By Zaheer E. Clarke
Published December 1, 2014
In memory of Phillip Joel Hughes, a true gladiator
I haven’t had the guts to view the Phil Hughes blow from Sean Abbot’s bouncer a few days ago, simply because of the memories it would unearth and how lucky I’ve been in the past.
A DARK DAY
Cricket, the gentleman’s game, has its dark side and dark days. The dark side in recent years has involved the much-hushed match-fixing or spot-fixing sagas. Last week, however, when Phil Hughes was hit in the head by a bouncer while attempting a hook shot, it saw the return of cricket’s dark days. The storm cloud was at the doorstep of every cricketer and fan: the possibility of death on the cricket pitch.
If you have played any form of organized cricket, you have received a blow or two from a cricket ball while batting or fielding. I recall two such personal instances. One day in the nets at the University of the West Indies, a friend of mine, while bowling a ball, sent what we call a ‘beamer’ inadvertently directly to my head that left me briefly unconscious. I wasn’t wearing a helmet. I must have been mad. Thankfully, four of my teammates were doctors and attended to me quickly. I was lucky, really lucky.
I can also speak to another freak accident in high school that resulted in a blow to my left eye that rendered me partially blind for almost three days. The first thing I did when I returned to school a few days later, still partially blind, was not to catch up on classes missed, but to bat, and bat until the fear went away.
OVERCOMING THE MIND
Giving in to the fear was the last thing I wanted to do. It took me days, weeks, and months of retraining my body, and more so freeing my mind, of the fear or tendency to hesitate when the ball pitched about the same spot it did when I was struck. Nevertheless, it never truly went away. Every so often, while batting, my body or mind involuntarily went back to that day and I would hesitate in the millisecond I have to respond with a shot.
PHIL VS PHIL
Phil Hughes was in critical condition in the hospital when I began writing this article. People wonder if he can return to cricket and/or live a normal life after this incident, like another Phil, West Indian Phil Simmons. However, while penning this sentence, the news of Phil Hughes’ death met my ears.
Those with the stomach to look at the video clip of his last shot attempt to Abbott’s bouncer have said that the helmet couldn’t have prevented this blow. He was struck in the neck or head just below where the helmet is designed to protect. I’m heartbroken.
2 DAYS, 2 PLAYERS, 2 LIVES INTERTWINED
It was on October 5, 2014 that Hughes and Abbott both shared debuts for Australia in a Twenty20 International against Pakistan. A moment every cricketer remembers and treasures, his first match for his country. Hughes and Abbott, fortunately, shared that moment together. On November 25, 2014, they both shared unwillingly in another moment that has now shaped their lives and careers forever. Phil Hughes is now dead and Abbott is obviously gutted. It’s been 52 days between triumph and heartbreak.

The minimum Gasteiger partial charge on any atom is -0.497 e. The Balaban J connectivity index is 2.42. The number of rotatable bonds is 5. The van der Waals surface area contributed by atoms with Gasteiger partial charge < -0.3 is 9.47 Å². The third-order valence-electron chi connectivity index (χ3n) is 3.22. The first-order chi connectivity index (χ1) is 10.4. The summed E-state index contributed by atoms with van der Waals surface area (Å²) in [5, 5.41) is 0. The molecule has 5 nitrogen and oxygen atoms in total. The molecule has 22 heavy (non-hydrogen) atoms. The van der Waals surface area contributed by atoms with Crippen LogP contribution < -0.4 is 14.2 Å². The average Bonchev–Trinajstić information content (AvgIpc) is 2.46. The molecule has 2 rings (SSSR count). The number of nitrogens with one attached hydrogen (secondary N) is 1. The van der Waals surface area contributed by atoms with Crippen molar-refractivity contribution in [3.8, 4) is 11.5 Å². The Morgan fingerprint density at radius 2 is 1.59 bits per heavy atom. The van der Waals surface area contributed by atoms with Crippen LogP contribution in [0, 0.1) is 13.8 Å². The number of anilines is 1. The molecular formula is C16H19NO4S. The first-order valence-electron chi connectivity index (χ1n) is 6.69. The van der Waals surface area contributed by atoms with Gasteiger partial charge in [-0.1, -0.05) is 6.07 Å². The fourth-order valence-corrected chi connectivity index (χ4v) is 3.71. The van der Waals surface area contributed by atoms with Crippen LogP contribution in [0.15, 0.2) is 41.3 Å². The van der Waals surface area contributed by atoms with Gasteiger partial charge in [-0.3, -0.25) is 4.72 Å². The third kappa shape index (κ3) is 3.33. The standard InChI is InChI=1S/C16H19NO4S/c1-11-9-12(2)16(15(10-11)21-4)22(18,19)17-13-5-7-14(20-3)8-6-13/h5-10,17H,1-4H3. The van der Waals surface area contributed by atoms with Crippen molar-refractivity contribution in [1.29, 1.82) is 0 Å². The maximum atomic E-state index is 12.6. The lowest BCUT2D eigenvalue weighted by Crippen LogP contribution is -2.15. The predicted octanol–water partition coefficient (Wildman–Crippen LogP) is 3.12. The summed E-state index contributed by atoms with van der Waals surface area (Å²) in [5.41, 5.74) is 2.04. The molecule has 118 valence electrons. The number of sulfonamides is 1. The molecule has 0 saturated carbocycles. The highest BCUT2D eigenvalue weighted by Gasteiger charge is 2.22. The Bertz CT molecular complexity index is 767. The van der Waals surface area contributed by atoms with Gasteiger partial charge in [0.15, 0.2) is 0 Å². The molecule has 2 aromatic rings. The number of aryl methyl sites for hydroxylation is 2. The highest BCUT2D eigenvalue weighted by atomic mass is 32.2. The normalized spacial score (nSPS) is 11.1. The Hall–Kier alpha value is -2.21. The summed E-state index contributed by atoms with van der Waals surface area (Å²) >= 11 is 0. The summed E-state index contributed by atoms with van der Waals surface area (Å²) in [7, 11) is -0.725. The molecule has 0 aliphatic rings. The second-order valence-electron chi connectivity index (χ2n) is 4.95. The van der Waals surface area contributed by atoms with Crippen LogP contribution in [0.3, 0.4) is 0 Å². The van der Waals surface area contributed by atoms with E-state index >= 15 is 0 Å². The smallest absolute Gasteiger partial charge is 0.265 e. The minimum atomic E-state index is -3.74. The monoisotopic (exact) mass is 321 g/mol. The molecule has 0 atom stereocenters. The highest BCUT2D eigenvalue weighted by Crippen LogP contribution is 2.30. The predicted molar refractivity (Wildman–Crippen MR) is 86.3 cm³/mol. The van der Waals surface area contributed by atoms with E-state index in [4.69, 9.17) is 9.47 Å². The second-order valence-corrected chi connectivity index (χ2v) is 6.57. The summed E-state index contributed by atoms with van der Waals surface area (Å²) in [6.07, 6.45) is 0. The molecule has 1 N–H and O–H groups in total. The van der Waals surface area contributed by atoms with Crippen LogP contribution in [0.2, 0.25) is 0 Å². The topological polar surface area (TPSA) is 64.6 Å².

India’s superstar batsman Virat Kohli tweeted last Tuesday: “Fight it out, mate. You are a top man”. Popular cricket commentator and former cricketer David ‘Bumble’ Lloyd tweeted, “C’mon, Phil Hughes …you can do this”. In the end, Hughes fought, he fell but never yielded. “Fortis cadere, cedere non potest” (The brave may fall but never yield). A true gladiator!
The tweets that resonated with me the most, initially, were those of Australian, Marcus North and former English player, Mike Selvey. They encouraged everyone to remember Abbott, “(Sean Abbott) Stay strong mate” and “He (Abbott) will need support as well”. The Hughes’ family as well as Abbott’s family will need our support in these coming days, months, and years. It is a tough road ahead.
In 1975, England’s Peter Lever bowled a bouncer that struck Ewen Chatfield in the temple. Chatfield swallowed his tongue and his heart stopped. He was stretchered, unconsciously, off the field. Lever was inconsolable despite the efforts of his teammates. Luckily, Chatfield was resuscitated a few hours later and continued his career in the years to come.
Lever was quoted as saying “I honestly thought I had killed him as I saw him lying there … I felt sick and ashamed … and all I could think when I got back to the pavilion was that I wanted to retire”. I truly hope that Abbott’s teammates, family, and friends can reassure him like Lever’s teammates, and even Chatfield attempted to tell Lever, “It’s not your fault”. It truly isn’t Sean.
GLADIATORS, NOT ACTORS
I’ve seen my fair share of deaths in the sporting arena, whether in football, Formula One racing (Senna and others), NASCAR racing (Dale Earnhardt Sr.), among others. Sports are primarily done to entertain; however, as we have always known, it can also be life and death.
We often hear fans and commentators exaggerate sports figures as gladiators. However, in this case, it is true. Popular football commentator Ray Hudson once said, “it’s gladiators out there man … not Hollywood stars and actors”. In cricket, batsmen over the years and now the late Phil Hughes are true gladiators.
RIP, young warrior.
Footnote: Yesterday would have been Phil Hughes 26th birthday. In 2009, Phil Hughes received the Steve Waugh Medal, the Sheffield Player of the Year Award and the Bradman Young Cricketer of the Year Award.
© Zaheer Clarke
From the “Lies & Statistics” Column in the Western Mirror (Published Monday, December 1, 2014)